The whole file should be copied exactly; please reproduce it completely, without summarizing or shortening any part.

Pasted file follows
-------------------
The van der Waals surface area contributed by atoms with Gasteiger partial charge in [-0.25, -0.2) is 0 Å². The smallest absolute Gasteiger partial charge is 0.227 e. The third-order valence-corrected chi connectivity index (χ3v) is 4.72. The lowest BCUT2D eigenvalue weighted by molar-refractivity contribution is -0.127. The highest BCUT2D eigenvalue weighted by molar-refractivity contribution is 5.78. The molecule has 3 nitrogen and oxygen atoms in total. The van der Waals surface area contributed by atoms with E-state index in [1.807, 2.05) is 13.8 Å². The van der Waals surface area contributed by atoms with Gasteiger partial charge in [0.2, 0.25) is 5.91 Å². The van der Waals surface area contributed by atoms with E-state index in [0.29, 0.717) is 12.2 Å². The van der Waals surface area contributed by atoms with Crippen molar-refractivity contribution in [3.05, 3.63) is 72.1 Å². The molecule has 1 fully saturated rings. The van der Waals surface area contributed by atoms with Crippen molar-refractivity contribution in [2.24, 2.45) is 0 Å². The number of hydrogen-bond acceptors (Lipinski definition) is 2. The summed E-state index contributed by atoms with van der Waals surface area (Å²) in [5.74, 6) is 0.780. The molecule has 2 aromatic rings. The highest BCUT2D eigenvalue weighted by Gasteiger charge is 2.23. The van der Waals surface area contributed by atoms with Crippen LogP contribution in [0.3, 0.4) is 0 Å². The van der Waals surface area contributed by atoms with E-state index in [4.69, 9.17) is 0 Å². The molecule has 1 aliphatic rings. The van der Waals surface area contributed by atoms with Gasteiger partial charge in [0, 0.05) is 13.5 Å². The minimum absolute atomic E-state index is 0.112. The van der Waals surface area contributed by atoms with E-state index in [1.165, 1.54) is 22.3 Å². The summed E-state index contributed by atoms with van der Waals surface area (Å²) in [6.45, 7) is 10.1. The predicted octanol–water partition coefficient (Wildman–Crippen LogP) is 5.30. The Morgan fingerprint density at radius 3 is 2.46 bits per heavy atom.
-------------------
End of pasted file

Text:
The van der Waals surface area contributed by atoms with Gasteiger partial charge in [-0.25, -0.2) is 0 Å². The smallest absolute Gasteiger partial charge is 0.227 e. The third-order valence-corrected chi connectivity index (χ3v) is 4.72. The lowest BCUT2D eigenvalue weighted by molar-refractivity contribution is -0.127. The highest BCUT2D eigenvalue weighted by molar-refractivity contribution is 5.78. The molecule has 3 nitrogen and oxygen atoms in total. The van der Waals surface area contributed by atoms with E-state index in [1.807, 2.05) is 13.8 Å². The van der Waals surface area contributed by atoms with Gasteiger partial charge in [0.2, 0.25) is 5.91 Å². The van der Waals surface area contributed by atoms with E-state index in [0.29, 0.717) is 12.2 Å². The van der Waals surface area contributed by atoms with Crippen molar-refractivity contribution in [3.05, 3.63) is 72.1 Å². The molecule has 1 fully saturated rings. The van der Waals surface area contributed by atoms with Crippen molar-refractivity contribution in [2.24, 2.45) is 0 Å². The number of hydrogen-bond acceptors (Lipinski definition) is 2. The summed E-state index contributed by atoms with van der Waals surface area (Å²) in [5.74, 6) is 0.780. The molecule has 2 aromatic rings. The highest BCUT2D eigenvalue weighted by Gasteiger charge is 2.23. The van der Waals surface area contributed by atoms with Crippen LogP contribution in [0.3, 0.4) is 0 Å². The van der Waals surface area contributed by atoms with E-state index in [4.69, 9.17) is 0 Å². The molecule has 1 aliphatic rings. The van der Waals surface area contributed by atoms with Gasteiger partial charge in [0, 0.05) is 13.5 Å². The minimum absolute atomic E-state index is 0.112. The van der Waals surface area contributed by atoms with E-state index in [1.165, 1.54) is 22.3 Å². The summed E-state index contributed by atoms with van der Waals surface area (Å²) in [6.45, 7) is 10.1. The predicted octanol–water partition coefficient (Wildman–Crippen LogP) is 5.30. The Morgan fingerprint density at radius 3 is 2.46 bits per heavy atom.